There have been other shootings and deaths of young people since May: Fourteen-year-old Roberto Duran died in a drive-by shooting. Seventeen-year-old Darryl Pickett was killed two blocks from his Evanston high school.
And there have been many rallies against youth on youth violence – almost one a week since Blair died.
March ambi: We are here because we are tired of the violence. There are teens who don't agree with violence. Who don't sell drugs. Do not kill each other…
The marches have run the gamut – from neighborhood churches responding to a single act of violence to a citywide rally led by Police Superintendent Phil Cline. But they all have the same point, says Phillip Jackson who runs a black education group called the Black Star Project. March ambi
At a June rally in downtown Chicago, Jackson called the rallies a crucial first step in boosting public will against violence.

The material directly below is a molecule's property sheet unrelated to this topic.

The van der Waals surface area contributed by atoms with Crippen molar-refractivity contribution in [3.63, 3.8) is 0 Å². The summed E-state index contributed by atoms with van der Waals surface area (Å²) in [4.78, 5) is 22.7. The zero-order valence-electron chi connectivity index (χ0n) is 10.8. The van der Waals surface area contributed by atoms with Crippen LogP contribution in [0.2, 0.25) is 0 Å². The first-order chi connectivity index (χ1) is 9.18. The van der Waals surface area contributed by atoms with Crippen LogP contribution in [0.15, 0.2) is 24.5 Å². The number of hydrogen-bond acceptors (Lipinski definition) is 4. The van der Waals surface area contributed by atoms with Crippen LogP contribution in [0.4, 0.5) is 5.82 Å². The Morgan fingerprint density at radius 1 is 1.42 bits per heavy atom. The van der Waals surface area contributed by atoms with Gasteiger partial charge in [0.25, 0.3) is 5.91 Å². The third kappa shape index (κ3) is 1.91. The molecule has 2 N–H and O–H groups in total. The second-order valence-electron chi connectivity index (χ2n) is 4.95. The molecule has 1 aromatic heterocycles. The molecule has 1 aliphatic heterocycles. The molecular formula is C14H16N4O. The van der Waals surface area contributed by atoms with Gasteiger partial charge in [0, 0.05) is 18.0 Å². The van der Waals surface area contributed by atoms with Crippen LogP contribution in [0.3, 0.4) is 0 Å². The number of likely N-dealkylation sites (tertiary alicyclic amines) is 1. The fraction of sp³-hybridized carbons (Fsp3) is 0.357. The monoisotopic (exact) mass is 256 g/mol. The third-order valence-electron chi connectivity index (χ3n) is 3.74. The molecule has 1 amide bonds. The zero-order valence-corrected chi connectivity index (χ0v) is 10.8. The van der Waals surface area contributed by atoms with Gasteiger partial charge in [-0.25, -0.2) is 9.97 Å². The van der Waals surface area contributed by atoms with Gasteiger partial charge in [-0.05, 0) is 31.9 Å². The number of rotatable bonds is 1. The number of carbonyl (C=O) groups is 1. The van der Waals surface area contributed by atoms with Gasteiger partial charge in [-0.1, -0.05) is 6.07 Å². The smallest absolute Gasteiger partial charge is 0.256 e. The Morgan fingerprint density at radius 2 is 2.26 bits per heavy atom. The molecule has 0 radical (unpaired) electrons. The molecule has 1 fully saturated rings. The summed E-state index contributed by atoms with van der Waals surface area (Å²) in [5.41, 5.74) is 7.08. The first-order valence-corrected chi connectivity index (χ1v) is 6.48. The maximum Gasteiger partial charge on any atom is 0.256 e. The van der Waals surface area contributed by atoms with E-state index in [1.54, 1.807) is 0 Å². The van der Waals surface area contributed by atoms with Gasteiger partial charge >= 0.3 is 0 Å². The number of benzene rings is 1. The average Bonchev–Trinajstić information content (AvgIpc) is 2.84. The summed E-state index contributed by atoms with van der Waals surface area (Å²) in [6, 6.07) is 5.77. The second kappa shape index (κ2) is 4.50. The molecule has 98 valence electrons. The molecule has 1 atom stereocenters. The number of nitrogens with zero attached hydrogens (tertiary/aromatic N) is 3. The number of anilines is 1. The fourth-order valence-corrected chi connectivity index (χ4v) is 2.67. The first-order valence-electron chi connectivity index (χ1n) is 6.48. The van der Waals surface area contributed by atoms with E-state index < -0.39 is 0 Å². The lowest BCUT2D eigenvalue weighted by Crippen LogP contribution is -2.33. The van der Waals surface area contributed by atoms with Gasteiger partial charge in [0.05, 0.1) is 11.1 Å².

JACKSON: We're here to alert black people, Latino people that these are our children and they're mostly being killed by our children. Only we can stop that.
Marches are the visible display of passion, disgust, anger, conviction. Experts say they're a typical first response because they give people the feeling that they have done something.
But ask longtime observers and experts about their effectiveness, and the first response is a deep sigh.
BELL: Social service people have a disease and the disease is called Kum Ba Ya. They think all they need to do is come together and sing Kum Ba Ya and sing and all the problems will get fixed. And that's not how the world works. There has to be execution.
Carl Bell has studied violence for years. He's a psychiatrist who runs the Community Mental Health Council on the city's South Side.
He rattles off myths about youth violence like future offenders can be identified in early childhood, scared-straight programs work and getting tough on juveniles reduces crime.
Bell's solutions come off like common sense.